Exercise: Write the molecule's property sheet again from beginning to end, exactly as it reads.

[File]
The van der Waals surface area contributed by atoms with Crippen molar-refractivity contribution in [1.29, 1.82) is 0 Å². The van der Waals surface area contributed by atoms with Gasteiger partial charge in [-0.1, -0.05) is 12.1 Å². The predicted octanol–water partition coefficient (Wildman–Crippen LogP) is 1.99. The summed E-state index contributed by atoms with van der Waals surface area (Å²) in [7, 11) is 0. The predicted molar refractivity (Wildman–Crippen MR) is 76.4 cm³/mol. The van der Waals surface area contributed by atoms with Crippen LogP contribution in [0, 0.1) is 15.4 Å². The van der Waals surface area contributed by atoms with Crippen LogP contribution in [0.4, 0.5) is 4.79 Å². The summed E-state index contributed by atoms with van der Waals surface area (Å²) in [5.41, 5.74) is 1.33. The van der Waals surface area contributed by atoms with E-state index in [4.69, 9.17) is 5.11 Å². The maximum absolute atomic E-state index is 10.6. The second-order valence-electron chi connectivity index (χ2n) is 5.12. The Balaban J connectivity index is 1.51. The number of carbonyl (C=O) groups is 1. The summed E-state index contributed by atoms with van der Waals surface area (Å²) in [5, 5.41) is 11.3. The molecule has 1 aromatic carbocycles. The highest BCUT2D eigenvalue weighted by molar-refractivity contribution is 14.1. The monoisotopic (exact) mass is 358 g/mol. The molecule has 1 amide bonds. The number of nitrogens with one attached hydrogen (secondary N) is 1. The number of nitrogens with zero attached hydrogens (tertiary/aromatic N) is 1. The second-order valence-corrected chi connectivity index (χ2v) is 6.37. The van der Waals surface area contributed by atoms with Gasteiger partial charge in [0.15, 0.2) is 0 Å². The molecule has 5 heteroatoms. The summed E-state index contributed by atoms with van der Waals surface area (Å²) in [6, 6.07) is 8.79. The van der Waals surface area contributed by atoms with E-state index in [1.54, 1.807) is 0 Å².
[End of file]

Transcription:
The van der Waals surface area contributed by atoms with Crippen molar-refractivity contribution in [1.29, 1.82) is 0 Å². The van der Waals surface area contributed by atoms with Gasteiger partial charge in [-0.1, -0.05) is 12.1 Å². The predicted octanol–water partition coefficient (Wildman–Crippen LogP) is 1.99. The summed E-state index contributed by atoms with van der Waals surface area (Å²) in [7, 11) is 0. The predicted molar refractivity (Wildman–Crippen MR) is 76.4 cm³/mol. The van der Waals surface area contributed by atoms with Crippen LogP contribution in [0, 0.1) is 15.4 Å². The van der Waals surface area contributed by atoms with Crippen LogP contribution in [0.4, 0.5) is 4.79 Å². The summed E-state index contributed by atoms with van der Waals surface area (Å²) in [5.41, 5.74) is 1.33. The van der Waals surface area contributed by atoms with E-state index in [4.69, 9.17) is 5.11 Å². The maximum absolute atomic E-state index is 10.6. The second-order valence-electron chi connectivity index (χ2n) is 5.12. The Balaban J connectivity index is 1.51. The number of carbonyl (C=O) groups is 1. The summed E-state index contributed by atoms with van der Waals surface area (Å²) in [5, 5.41) is 11.3. The molecule has 1 aromatic carbocycles. The highest BCUT2D eigenvalue weighted by molar-refractivity contribution is 14.1. The monoisotopic (exact) mass is 358 g/mol. The molecule has 1 amide bonds. The number of nitrogens with one attached hydrogen (secondary N) is 1. The number of nitrogens with zero attached hydrogens (tertiary/aromatic N) is 1. The second-order valence-corrected chi connectivity index (χ2v) is 6.37. The van der Waals surface area contributed by atoms with Gasteiger partial charge in [0.15, 0.2) is 0 Å². The molecule has 5 heteroatoms. The summed E-state index contributed by atoms with van der Waals surface area (Å²) in [6, 6.07) is 8.79. The van der Waals surface area contributed by atoms with E-state index in [1.54, 1.807) is 0 Å².